Emory Report
April 10, 2006
Volume 58, Number 26


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April 10 , 2006
Bikers break a sweat for HIV/AIDS research
at Action Cycling 200

by christi gray

Team Emory will saddle up the weekend of May 20-21, for Action Cycling 200 (AC200), a two-day, 200-mile bike ride benefiting the Emory Vaccine Center’s HIV/AIDS vaccine research program organized by Action Cycling Atlanta.

Action Cycling Atlanta, comprised of dedicated cyclists, is a volunteer organization whose primary goals are to build public awareness of HIV/AIDS, to raise funds to support HIV/AIDS vaccine research and to provide services for people living with the disease.

In its fourth year, the AC200 event has raised more than $100,000 for the Emory Vaccine Center. “These unrestricted funds for AIDS vaccine research are critical for our faculty members who are working to find the AIDS vaccine that will, hopefully, one day put an end to the AIDS pandemic,” said AC200 participant and Vice President for Health Sciences Development Phil Hills.

“I believe providing funds to support research toward the discovery of a vaccine for AIDS is one of the most pressing and challenging goals of our lifetime,” Hills said. “The international impact of AIDS is devastating. The only way we can find a way to stop the disease is by each of us trying to help—in whatever way possible.”

David Hanson, associate vice president for administration and special assistant to the executive vice president for finance and administration will also be riding with Team Emory. “I was attracted to the AC200 during its first year for two reasons,” Hanson said. “It’s the challenge of riding 200 miles and the cause of eradicating AIDS, which has taken the lives of people I have loved.”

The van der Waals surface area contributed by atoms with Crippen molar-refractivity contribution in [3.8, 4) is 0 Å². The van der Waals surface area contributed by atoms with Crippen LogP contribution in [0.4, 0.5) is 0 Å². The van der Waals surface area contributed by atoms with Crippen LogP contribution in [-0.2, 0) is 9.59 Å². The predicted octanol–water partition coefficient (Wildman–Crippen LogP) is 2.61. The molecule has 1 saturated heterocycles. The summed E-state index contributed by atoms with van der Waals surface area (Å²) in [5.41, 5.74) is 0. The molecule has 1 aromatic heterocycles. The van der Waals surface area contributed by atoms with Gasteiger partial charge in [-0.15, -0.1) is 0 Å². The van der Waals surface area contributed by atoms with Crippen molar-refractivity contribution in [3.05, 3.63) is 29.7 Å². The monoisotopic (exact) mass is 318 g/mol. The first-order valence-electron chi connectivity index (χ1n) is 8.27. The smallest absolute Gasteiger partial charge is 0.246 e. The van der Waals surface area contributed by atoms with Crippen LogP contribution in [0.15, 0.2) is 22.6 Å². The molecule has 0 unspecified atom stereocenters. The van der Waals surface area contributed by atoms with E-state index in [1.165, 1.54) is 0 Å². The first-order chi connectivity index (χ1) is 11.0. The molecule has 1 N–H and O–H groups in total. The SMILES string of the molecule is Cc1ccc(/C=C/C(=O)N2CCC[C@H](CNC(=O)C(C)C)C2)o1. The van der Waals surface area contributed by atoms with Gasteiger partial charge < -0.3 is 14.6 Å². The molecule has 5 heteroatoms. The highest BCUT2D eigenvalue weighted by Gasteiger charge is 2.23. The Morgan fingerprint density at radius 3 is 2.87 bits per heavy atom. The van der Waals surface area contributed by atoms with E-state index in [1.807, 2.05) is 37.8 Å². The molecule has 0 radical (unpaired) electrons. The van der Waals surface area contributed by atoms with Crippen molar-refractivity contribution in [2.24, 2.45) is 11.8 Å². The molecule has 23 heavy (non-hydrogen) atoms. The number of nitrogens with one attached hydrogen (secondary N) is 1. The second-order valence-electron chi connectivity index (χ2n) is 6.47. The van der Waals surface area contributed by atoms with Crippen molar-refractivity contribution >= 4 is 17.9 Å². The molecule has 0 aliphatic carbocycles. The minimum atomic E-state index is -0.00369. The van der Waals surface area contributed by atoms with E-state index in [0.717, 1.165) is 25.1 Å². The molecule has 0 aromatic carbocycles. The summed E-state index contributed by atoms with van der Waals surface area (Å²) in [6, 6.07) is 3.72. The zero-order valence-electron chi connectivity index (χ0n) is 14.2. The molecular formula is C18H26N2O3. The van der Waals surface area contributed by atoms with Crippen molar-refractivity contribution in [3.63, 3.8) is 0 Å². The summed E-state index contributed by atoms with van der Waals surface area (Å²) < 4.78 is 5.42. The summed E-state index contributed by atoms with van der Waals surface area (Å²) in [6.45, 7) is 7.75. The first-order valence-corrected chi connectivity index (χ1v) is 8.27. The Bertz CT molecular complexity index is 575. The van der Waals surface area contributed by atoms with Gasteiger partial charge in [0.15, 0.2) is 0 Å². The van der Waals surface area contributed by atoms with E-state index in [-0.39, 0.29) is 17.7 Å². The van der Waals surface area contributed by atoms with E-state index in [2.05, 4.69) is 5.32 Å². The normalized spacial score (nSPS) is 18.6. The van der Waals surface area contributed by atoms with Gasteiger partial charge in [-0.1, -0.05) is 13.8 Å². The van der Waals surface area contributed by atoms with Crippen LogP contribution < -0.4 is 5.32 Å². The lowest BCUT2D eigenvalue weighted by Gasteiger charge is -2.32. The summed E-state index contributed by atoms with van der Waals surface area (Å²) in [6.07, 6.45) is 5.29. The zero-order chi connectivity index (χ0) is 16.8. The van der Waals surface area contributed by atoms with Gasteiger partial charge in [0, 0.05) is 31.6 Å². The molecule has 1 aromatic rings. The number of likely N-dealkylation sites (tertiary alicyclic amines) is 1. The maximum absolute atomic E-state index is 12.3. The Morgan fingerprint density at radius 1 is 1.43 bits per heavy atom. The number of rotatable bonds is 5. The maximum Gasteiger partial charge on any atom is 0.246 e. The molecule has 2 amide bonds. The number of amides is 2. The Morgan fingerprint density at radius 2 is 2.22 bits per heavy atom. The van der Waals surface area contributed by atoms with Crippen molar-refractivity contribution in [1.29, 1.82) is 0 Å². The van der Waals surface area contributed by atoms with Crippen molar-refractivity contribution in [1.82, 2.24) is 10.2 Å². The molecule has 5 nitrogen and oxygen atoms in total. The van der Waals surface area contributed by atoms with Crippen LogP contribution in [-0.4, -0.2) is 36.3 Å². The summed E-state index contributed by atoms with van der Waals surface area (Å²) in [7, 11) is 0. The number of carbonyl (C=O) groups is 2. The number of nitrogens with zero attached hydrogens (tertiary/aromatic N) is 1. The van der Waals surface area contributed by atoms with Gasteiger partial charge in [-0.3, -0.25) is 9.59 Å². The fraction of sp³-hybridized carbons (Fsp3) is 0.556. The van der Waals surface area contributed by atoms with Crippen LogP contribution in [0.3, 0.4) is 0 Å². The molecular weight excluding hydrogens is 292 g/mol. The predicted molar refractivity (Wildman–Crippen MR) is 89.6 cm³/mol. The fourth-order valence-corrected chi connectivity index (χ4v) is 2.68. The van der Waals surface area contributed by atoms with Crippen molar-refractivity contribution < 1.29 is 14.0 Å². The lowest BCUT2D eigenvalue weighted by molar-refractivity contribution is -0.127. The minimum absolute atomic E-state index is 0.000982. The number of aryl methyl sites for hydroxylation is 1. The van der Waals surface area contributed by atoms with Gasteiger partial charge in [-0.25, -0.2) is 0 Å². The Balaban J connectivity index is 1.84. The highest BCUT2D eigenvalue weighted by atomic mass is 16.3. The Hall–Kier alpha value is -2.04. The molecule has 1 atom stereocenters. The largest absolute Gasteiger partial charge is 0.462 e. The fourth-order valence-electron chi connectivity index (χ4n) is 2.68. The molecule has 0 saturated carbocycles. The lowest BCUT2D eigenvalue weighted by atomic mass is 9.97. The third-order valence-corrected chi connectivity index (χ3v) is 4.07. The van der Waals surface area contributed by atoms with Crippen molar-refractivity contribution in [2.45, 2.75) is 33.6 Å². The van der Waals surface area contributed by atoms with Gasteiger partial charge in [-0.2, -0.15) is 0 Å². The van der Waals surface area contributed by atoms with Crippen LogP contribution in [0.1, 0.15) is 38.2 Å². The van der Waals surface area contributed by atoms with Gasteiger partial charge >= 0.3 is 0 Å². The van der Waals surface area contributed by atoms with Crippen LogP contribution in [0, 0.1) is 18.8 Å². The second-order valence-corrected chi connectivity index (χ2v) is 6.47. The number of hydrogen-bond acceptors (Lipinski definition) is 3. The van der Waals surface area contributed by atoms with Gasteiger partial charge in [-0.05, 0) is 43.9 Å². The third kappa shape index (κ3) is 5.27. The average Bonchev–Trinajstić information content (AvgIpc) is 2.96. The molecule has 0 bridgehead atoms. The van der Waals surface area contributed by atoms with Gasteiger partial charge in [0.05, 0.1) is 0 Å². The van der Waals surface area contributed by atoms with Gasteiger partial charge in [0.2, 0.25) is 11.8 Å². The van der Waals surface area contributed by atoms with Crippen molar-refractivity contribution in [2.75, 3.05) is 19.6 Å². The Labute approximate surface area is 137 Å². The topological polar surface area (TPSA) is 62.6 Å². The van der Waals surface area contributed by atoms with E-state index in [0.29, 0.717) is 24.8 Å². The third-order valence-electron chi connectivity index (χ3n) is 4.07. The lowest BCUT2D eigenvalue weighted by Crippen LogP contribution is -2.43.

Hills and Hanson are both avid cyclists and have participated in rides like AC200 before. “Besides the fact that it is great exercise that does not do damage to your body, it’s also a great way for me to release stress,” Hills said. “Riding on a bike for 25, 50 or 100 miles makes you forget about a lot of other things that you realize aren’t all that important in the grand scheme of things.”

Hanson said, “I have done a 585-mile AIDS ride from San Francisco to Los Angeles and other shorter rides like this one. I have another AIDS ride planned for this summer.”

The AC200 ride will take bikers east from the Emory Vaccine Center’s Hope Clinic in downtown Decatur. Then, traveling along a scenic Georgia route, the ride will end its first leg in Athens. The next day the bikers will head back to Atlanta, fulfilling their 200-mile route.

With the exception of volunteers, participants must pay a registration fee and raise a minimum amount of funds for the cause. Rider Team participants pay $90 to register and must raise a minimum of $500. Relay Team participants pay $90 and must raise a minimum of $350. Relay teams can divide the 200 miles amongst friends, which must have a minimum of two and a maximum of five riders. Crew members pay $50 and must raise $250 and are expected to work the entire two days of the event. Volunteers are welcome with no requirements but are encouraged to raise funds.

To register or to make a pledge in support of Team Emory, visit www.actioncycling200.kintera.org.

Another bike ride fundraiser that will benefit the Emory Vaccine Center is Charity Treks. Both Hanson and Hills plan on riding the five-day, 425-mile ride. Starting Aug. 15, the ride will go from Montreal, Canada, to Portland, Maine, and the rider registration fee is $150. For more information visit www.charitytreks.org.